Braden Long, a 5-year old American from Seattle, WA, will start his first day of kindergarten today. He’ll spend his year learning how to write and read, figuring out math concepts, playing with friends at recess, and doing art projects. And he will be doing it primarily in French.
This is no big deal for Braden: it will be his third year at the French American School of Puget Sound (FASPS) and his dual-language skills are already better than that of his parents, who remember only a little bit of the second languages they learned in high school and college. Braden will join thousands of other students across the country in this type of education.
Braden’s mom, Harmony, says that it isn’t just the dual language component that has benefited her children (Braden’s sister, Eliana, is a 4th grader at FASPS this year).
“Even bigger than language is the global awareness that they receive at FASPS. The things that they talk about regarding China and the Great Wall, for example, I had no idea about those concepts as a kid,” Long says. “They are now sympathetic and empathetic to the world around them, and know that the world is small.”
While the French system of education in the U.S. has been around for many years and is well established, the broader trend towards bilingual education in any language got a later start. La Esquelita Spanish preschool in Seattle, one of the first dual language schools in this area, opened in in the late 1970s, followed by the Bellevue School District Spanish K-12 curriculum in 1986.
Interestingly, it is not primarily foreign families who take advantage of these programs. Along with Braden’s family, almost 70% of FASPS students do not have French parents. At the Seattle preschool Les Enfants and Los Ninos de Seattle, 85% of the families do not speak French or Spanish. And at Puesta del Sol in Bellevue, a Spanish preschool that is part of the Bellevue public school system, 96% of their students come from English-only families.
How did this new family dynamic come about? Why do Braden’s parents send their child to a school unlike those they attended and encourage (and pay for) him to learn a language they don’t speak?
Harmony said that she first had to get over the hurdle of thinking that only French people could go to a French school.
“A French friend of mine enrolled her child in French preschool and asked me if I was going to do the same, since she knew I was interested in bilingual education. I said ‘but I don’t speak French’. She replied, ‘you don’t have to speak French for your children to benefit from this!’” Long recalls. “A light bulb went off in my head at that moment and I started looking into it more seriously.”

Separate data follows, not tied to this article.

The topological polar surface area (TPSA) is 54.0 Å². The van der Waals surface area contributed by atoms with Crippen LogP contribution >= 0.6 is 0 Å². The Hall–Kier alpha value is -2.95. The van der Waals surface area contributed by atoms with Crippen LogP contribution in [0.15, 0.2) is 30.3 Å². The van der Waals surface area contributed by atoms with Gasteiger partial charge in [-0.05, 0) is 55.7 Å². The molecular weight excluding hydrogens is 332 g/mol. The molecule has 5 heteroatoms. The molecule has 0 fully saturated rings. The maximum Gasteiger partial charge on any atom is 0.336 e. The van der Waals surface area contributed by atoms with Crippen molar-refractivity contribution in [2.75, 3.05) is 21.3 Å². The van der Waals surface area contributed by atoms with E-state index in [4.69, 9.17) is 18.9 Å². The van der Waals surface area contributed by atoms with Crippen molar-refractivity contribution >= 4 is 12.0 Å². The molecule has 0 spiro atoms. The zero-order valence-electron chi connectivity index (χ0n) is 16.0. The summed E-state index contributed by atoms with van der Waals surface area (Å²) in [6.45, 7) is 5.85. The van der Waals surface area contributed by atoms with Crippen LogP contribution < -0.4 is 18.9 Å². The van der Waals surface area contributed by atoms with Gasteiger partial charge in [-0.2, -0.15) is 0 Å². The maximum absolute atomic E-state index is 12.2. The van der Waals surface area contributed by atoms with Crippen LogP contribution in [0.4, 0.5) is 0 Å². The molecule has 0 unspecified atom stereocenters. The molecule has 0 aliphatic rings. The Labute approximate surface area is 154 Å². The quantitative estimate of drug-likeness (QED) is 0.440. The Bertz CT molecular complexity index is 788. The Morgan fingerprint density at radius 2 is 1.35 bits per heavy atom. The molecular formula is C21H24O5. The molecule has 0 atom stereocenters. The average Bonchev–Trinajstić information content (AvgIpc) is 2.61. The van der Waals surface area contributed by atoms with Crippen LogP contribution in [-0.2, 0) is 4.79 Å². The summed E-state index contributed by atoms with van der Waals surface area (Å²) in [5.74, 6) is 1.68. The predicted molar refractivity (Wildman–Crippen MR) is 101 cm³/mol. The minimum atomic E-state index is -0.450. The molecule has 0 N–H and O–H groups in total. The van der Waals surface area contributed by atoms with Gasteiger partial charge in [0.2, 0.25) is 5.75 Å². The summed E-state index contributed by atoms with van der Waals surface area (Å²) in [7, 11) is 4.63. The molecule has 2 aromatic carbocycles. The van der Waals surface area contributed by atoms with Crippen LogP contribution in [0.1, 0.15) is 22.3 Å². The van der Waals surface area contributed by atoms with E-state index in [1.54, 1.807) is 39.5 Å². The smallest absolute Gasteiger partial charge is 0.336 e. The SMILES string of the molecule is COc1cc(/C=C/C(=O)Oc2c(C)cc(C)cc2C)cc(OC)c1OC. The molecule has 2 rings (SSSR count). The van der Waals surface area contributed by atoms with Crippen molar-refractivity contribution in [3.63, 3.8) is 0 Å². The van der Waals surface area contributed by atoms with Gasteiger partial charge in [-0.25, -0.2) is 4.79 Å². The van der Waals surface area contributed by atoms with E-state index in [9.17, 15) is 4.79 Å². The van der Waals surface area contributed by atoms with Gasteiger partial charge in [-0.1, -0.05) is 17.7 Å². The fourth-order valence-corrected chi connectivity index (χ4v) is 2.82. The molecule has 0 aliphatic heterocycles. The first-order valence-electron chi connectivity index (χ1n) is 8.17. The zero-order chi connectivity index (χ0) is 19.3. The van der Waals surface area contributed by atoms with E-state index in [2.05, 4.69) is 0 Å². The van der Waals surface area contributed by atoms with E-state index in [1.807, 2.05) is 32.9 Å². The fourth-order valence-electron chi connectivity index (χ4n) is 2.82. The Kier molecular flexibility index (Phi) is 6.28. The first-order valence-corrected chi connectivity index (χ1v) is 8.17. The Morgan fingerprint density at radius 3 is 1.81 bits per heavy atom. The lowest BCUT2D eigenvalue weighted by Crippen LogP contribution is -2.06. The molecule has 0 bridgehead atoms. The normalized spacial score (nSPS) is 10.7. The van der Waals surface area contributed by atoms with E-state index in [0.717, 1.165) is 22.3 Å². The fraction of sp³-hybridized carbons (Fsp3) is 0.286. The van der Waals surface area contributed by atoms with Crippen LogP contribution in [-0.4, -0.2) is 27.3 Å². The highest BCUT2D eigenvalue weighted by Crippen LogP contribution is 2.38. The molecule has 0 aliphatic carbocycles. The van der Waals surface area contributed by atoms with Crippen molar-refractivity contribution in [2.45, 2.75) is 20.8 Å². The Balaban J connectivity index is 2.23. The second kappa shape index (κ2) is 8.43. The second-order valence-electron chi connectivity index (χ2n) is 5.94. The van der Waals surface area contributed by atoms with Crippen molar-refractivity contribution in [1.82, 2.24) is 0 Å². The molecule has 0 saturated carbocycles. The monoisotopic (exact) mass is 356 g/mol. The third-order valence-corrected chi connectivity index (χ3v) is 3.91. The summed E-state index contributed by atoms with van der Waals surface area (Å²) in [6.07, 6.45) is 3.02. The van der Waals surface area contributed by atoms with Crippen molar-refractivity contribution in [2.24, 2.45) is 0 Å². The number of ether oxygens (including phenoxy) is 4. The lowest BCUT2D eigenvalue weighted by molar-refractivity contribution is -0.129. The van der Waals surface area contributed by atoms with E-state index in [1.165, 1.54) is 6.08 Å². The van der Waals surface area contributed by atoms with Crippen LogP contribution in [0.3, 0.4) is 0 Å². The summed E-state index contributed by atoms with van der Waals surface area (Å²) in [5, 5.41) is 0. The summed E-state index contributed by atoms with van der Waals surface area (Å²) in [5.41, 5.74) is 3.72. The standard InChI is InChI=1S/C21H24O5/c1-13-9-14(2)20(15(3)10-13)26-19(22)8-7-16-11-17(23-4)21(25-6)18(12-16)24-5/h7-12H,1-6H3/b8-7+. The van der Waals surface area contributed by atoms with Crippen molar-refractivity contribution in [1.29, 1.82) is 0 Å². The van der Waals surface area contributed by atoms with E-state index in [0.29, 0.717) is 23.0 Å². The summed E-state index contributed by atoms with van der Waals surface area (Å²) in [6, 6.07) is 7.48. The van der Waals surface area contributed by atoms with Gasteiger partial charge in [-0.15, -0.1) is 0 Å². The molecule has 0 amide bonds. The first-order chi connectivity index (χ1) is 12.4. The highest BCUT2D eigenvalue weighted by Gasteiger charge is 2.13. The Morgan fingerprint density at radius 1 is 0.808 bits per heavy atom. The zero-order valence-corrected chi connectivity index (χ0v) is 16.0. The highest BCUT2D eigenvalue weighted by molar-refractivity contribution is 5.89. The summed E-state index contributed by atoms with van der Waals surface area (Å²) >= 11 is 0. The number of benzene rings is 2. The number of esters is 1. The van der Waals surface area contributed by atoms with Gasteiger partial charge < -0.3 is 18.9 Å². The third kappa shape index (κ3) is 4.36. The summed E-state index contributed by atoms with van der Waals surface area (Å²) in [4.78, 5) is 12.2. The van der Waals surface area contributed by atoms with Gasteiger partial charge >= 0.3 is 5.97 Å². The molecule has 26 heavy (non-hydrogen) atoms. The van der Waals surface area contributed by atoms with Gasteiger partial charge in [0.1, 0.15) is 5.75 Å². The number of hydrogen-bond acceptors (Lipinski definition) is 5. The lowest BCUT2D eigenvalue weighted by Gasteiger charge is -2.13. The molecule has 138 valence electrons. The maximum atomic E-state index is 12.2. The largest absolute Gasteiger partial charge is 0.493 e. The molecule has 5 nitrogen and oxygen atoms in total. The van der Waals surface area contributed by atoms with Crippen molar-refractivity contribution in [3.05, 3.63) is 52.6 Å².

Professor Fred Genesee, a leading researcher on early dual language learning at McGill University in Montreal, says that demand has risen for dual language education over the past few decades.
“When I started doing research on this [30 years ago], the issue was very marginal in the U.S. and Canada. Now it is a hot topic,” he said in an interview earlier this year.
In April 2014, FASPS hosted Professor Genesee for a lecture event at the Stroum Jewish Community Center (SJCC). Seventy people, most of them outside of the FASPS community, turned out to learn how early dual language education would benefit their children. A similar event in Bellevue a month before drew 90 attendees. Genesee has seen this demand for information on and opportunities in bilingual education grow nationwide.
“Bilingualism used to be about equalization in the U.S.; now it is about globalization,” Genesee says.
He believes that bilingualism used to be a necessity primarily for immigrants coming to the U.S. in order for them to integrate in an English-speaking society. More recently, he believes, individuals and families are focused on becoming bilingual because of the explosion of globalization in business, travel, and media.
Kristen Glant, English-only speaker and mother of two grade eight students who just graduated from FASPS after 11 years at the school, said in a May interview that dual language education has been great for her kids.
“My kids are coming out of the school with an extraordinary experience and advantage: the ability to speak, to be virtually tri-lingual [FASPS students start a third language in grade 6], makes them much more competitive in the global job market,” Glant says. “I don’t know if they will use it in their careers or not, but even if they don’t, they still had a wider exposure to the world through this educational system, through some of the travel they have done, and through the kids they have met that have brought different experiences with them to the school.”
For a list of bilingual preschools in the Seattle area, check out this article from Parentmap.